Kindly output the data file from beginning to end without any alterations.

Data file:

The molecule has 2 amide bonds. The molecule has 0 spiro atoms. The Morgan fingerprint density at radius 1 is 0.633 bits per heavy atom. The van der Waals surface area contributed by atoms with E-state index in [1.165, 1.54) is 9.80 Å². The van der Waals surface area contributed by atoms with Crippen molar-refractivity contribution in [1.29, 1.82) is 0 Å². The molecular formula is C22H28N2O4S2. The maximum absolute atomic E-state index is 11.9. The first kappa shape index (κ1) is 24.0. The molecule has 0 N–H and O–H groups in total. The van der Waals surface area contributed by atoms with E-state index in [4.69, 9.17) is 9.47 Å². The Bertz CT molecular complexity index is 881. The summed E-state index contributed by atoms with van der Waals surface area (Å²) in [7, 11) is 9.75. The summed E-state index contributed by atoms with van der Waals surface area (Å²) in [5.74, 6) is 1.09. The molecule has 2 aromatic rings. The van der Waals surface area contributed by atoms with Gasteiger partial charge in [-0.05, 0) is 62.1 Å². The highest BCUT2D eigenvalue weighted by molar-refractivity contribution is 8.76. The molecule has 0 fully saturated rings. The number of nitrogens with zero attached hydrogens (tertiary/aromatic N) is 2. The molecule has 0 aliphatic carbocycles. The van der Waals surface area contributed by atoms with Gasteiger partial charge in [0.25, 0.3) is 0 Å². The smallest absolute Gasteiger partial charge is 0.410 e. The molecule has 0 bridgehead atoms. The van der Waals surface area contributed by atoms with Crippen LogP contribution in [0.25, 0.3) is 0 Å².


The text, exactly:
The molecule has 2 amide bonds. The molecule has 0 spiro atoms. The Morgan fingerprint density at radius 1 is 0.633 bits per heavy atom. The van der Waals surface area contributed by atoms with E-state index in [1.165, 1.54) is 9.80 Å². The van der Waals surface area contributed by atoms with Crippen molar-refractivity contribution in [1.29, 1.82) is 0 Å². The molecular formula is C22H28N2O4S2. The maximum absolute atomic E-state index is 11.9. The first kappa shape index (κ1) is 24.0. The molecule has 0 N–H and O–H groups in total. The van der Waals surface area contributed by atoms with E-state index in [4.69, 9.17) is 9.47 Å². The Bertz CT molecular complexity index is 881. The summed E-state index contributed by atoms with van der Waals surface area (Å²) in [7, 11) is 9.75. The summed E-state index contributed by atoms with van der Waals surface area (Å²) in [5.74, 6) is 1.09. The molecule has 2 aromatic rings. The van der Waals surface area contributed by atoms with Gasteiger partial charge in [-0.05, 0) is 62.1 Å². The highest BCUT2D eigenvalue weighted by molar-refractivity contribution is 8.76. The molecule has 0 fully saturated rings. The number of nitrogens with zero attached hydrogens (tertiary/aromatic N) is 2. The molecule has 0 aliphatic carbocycles. The van der Waals surface area contributed by atoms with Gasteiger partial charge in [0.25, 0.3) is 0 Å². The smallest absolute Gasteiger partial charge is 0.410 e. The molecule has 0 bridgehead atoms. The van der Waals surface area contributed by atoms with Crippen LogP contribution in [0.25, 0.3) is 0 Å².